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This week, a woman from Livingston County, Michigan, followed "Parks and Recreation's" Patton Oswalt’s lead and delivered a portion of his nine-minute filibuster during a Livingston County Board of Commissioners meeting to make a point about the board’s decision to stop publicly broadcasting meetings.

SALT LAKE CITY — If you’re a big “Parks and Recreation” fan, you probably remember the scene where Patton Oswalt attempts to block a Pawnee city council vote by filibustering the council with an epic "Star Wars" and "Avengers" rant.

This week, a woman from Livingston County, Michigan, followed Oswalt’s lead and delivered a portion of his nine-minute filibuster during a Livingston County Board of Commissioners meeting to make a point about the board’s decision to stop publicly broadcasting meetings.

Bridgett McDowell took time during Monday’s meeting to participate in a “people’s filibuster” and delay action that would limit government transparency in Livingston County, according to Michigan Live.

In her first time slot, McDowell talked about the finer points of hand-lettering, displaying signs saying things like, “Hello! We are watching you!”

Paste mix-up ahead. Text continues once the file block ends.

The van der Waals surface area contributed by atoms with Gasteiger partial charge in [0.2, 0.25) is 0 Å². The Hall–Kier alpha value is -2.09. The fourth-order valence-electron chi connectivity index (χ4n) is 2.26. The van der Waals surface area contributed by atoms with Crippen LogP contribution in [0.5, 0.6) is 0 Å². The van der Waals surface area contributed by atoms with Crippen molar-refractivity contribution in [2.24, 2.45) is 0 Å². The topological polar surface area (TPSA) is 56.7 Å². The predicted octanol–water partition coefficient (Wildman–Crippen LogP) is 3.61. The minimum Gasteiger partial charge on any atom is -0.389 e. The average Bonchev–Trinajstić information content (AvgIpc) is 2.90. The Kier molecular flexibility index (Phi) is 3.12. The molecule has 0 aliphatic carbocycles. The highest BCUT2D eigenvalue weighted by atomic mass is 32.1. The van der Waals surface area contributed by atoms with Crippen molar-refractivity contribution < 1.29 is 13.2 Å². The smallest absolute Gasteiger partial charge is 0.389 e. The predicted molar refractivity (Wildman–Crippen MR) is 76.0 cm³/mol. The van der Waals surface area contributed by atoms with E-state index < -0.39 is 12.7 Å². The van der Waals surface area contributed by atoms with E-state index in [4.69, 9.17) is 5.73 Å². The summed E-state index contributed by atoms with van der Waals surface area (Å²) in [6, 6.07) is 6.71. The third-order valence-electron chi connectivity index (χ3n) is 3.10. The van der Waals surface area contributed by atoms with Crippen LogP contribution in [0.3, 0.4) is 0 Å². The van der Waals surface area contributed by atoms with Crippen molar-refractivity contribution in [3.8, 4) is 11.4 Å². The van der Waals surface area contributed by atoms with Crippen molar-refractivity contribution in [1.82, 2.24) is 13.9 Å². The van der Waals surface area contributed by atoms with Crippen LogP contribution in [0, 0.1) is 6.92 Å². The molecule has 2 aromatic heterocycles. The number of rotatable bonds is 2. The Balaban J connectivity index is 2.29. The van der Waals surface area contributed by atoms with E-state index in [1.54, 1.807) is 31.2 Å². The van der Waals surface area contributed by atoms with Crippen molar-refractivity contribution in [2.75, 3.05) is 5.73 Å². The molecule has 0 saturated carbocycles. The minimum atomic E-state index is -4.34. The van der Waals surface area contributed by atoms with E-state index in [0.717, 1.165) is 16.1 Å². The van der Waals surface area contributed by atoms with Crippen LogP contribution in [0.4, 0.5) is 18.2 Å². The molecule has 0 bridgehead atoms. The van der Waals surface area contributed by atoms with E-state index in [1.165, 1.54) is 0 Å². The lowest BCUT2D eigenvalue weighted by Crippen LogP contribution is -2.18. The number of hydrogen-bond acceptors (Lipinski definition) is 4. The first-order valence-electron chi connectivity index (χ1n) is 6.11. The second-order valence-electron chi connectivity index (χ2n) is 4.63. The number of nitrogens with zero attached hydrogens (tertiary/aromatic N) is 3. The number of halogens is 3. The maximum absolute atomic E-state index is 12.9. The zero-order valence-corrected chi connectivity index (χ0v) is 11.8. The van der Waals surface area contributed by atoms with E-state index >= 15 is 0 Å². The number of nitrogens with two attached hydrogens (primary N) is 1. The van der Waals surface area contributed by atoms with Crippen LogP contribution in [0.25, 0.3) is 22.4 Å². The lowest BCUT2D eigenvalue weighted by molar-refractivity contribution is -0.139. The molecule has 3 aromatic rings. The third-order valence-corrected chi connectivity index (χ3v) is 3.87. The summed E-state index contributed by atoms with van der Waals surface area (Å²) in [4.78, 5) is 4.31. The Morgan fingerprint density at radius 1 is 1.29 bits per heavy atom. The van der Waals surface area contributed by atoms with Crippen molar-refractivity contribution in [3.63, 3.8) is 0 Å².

During the second call for public comment, McDowell stood and began quoting Oswalt’s epic “Parks and Rec” filibuster, according to Michigan Live.

Oswalt’s filibuster, which aired in 2013, was entirely improvised and imagines the Star Wars universe crossing over with the Marvel Cinematic Universe, according to ComicBook.com.

You can listen to part of it here:

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According to Michigan Live, many citizens who spoke in the meeting just wanted the option to watch public meetings from home again. The Board of Commissioners began recording and posting meetings online in 2017. The first six-month contract for the recording service was renewed in April 2018, but was dropped by a three-commissioner panel vote of 2-1 when the contract expired.

Board chairman Donald Parker said the move to end broadcasts was more to address the question of whether $8,000 spent on the taping was worth the low viewership than it was a transparency issue.

“We are a county of around 190,000 people,” Parker said. “If you take a look at the viewership on a monthly basis, it averaged to just slightly over 100 people per month.”